California Smart Grid Plans Expect Significant Benefits

But Missing Metrics and Milestones to Achieve Them

Over the course of the next 10 years, California’s electric grid is getting a 21st century facelift. Last month, the three biggest utilities, PG&E, SDG&E and SCE (with more than 11 million customer accounts) released smart grid deployment plans outlining roughly between $2.4 and $3.6 billion of new investments to make the smart grid a reality.

These plans were required by a 2009 law passed by the State legislature (SB 17), and the investments they outline are critical to helping California meet new infrastructure, efficiency and environmental policies. The state policies of note include reducing greenhouse gas emissions to 1990 levels by 2020, increasing renewable electricity use from 20 percent to 33 percent by 2020 and installing 1,940 megawatts (MW) of solar energy by 2017.   

Last January, EDF began developing a framework for evaluation. The framework determines how close a plan is to achieving the full range of smart grid benefits. In particular, it looks at whether plans have clear visions, effective deployment strategies, meaningful metrics, accurate baselines, and demonstrable roadmaps for success.

After nearly 1,000 pages of smart grid plans were released by the utilities in June and July, EDF energy experts used the framework to evaluate them and filed comments to the California Public Utilities Commission (“CPUC”).

What we found was dramatic. Most importantly, according to the plans, if California deploys the smart grid in an effective way, utilities are going to significantly reduce air pollution, eliminate massive inefficiencies in the system, dramatically increase California’s reliance on renewable energy (including "distributed" energy generated in communities' own backyard), accommodate hundreds of thousands of zero-emission electric vehicles, and empower consumers to manage their energy use, footprint and bills.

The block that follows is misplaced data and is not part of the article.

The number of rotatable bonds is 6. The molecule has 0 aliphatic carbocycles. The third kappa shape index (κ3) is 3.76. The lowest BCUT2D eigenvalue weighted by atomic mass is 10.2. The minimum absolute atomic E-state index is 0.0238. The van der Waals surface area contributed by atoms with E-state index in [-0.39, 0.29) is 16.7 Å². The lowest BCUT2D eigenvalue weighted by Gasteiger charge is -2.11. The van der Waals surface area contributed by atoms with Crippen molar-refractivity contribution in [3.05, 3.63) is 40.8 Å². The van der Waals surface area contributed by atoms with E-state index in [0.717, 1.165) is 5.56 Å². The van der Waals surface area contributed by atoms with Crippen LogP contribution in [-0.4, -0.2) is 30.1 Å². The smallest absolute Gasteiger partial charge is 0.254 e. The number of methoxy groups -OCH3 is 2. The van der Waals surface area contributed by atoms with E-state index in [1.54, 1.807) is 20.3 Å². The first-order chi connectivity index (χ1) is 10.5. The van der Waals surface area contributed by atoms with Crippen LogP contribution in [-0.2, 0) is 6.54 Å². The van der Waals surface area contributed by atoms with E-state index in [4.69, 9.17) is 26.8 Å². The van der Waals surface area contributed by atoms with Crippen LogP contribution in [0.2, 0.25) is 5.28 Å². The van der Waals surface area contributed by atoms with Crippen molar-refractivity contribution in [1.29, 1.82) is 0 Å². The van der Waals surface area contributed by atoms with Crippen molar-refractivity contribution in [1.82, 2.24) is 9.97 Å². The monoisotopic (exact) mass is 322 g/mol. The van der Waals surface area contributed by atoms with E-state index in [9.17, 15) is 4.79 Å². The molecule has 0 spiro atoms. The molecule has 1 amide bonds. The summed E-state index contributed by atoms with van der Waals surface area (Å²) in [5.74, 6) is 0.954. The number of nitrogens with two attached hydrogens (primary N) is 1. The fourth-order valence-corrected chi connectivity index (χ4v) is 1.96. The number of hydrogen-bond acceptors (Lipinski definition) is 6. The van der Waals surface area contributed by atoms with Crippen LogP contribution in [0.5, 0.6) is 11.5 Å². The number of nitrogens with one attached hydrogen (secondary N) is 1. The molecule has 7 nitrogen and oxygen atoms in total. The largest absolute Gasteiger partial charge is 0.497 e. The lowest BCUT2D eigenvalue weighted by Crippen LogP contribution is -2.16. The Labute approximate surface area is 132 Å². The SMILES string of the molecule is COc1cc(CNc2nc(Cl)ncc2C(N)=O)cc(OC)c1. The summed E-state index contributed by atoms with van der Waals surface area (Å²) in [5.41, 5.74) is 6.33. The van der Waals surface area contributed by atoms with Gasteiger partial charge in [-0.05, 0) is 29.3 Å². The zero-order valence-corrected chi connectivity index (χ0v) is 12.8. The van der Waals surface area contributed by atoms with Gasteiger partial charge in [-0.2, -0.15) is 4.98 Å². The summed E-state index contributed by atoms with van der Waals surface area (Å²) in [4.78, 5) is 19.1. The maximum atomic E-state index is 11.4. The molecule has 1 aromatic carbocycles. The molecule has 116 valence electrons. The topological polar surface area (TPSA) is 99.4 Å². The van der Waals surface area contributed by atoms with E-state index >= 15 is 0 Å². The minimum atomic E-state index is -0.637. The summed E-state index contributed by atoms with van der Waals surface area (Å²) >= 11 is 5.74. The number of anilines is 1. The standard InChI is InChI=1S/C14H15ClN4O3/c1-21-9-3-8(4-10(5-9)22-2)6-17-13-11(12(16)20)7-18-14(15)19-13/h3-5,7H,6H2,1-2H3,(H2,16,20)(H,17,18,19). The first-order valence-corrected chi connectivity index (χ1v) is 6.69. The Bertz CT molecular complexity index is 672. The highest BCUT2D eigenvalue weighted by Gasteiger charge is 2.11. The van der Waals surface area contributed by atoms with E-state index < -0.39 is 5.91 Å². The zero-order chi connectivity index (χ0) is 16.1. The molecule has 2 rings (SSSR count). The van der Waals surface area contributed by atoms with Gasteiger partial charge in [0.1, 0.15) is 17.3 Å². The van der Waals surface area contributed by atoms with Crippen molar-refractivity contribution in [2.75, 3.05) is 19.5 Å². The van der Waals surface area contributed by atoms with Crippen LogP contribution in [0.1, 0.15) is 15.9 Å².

These benefits, if realized, will be significant. PG&E, for example, estimated that it will cut costs by up to $2 billion and reduce up to 2.1 million metric tons (MMT) of carbon dioxide (CO2) emissions. SCE estimated it will be able to charge 1 million electric vehicles by 2020 and avoid up to 1,900 (MW) of peak demand by 2014 (peak demand is typically the most costly to deliver and often the most polluting). SDG&E estimated that it will cut 6.8 MMT of different types of global warming pollution and cut fuel costs by $615 million.

Smart Grid Plan Evaluations and Scores

EDF evaluated plans on the individual pieces—their vision, strategy, metrics, baseline, and roadmaps—and also as a whole.  What we found was that while utilities are visionary and openly strategic about how the smart grid will be deployed, they are missing some key ingredients to overall success – such as quantifiable goals and numerous metrics which progress can be tracked. No utility plan scored above a B- because data was lacking.

EDF gave SDG&E and SCE the highest cumulative grades of a ‘B-‘; though SDG&E edged ahead of SCE with a higher overall points score (32.3 out of 40 for SDG&E compared to 31.8 out of 40 for SCE).  PG&E’s plan earned a ‘C’ (with 28.9 points out of 40). SDG&E earned the most overall points by working with numerous stakeholders and digging into ways to provide the full range of expected benefits.

From the beginning of this process, we advised utilities that these plans should be viewed as roadmaps that will guide a multi-year journey toward a modernized grid. The public, however, and the state’s elected and appointed officials need more information to gauge whether the state’s on the right track. 

EDF views the scores as mid-term grades, with room for improvement. Luckily, the smart grid planning process is still underway at the California Public Utilities Commission so utilities can improve their plans and raise their overall scores before they become final.

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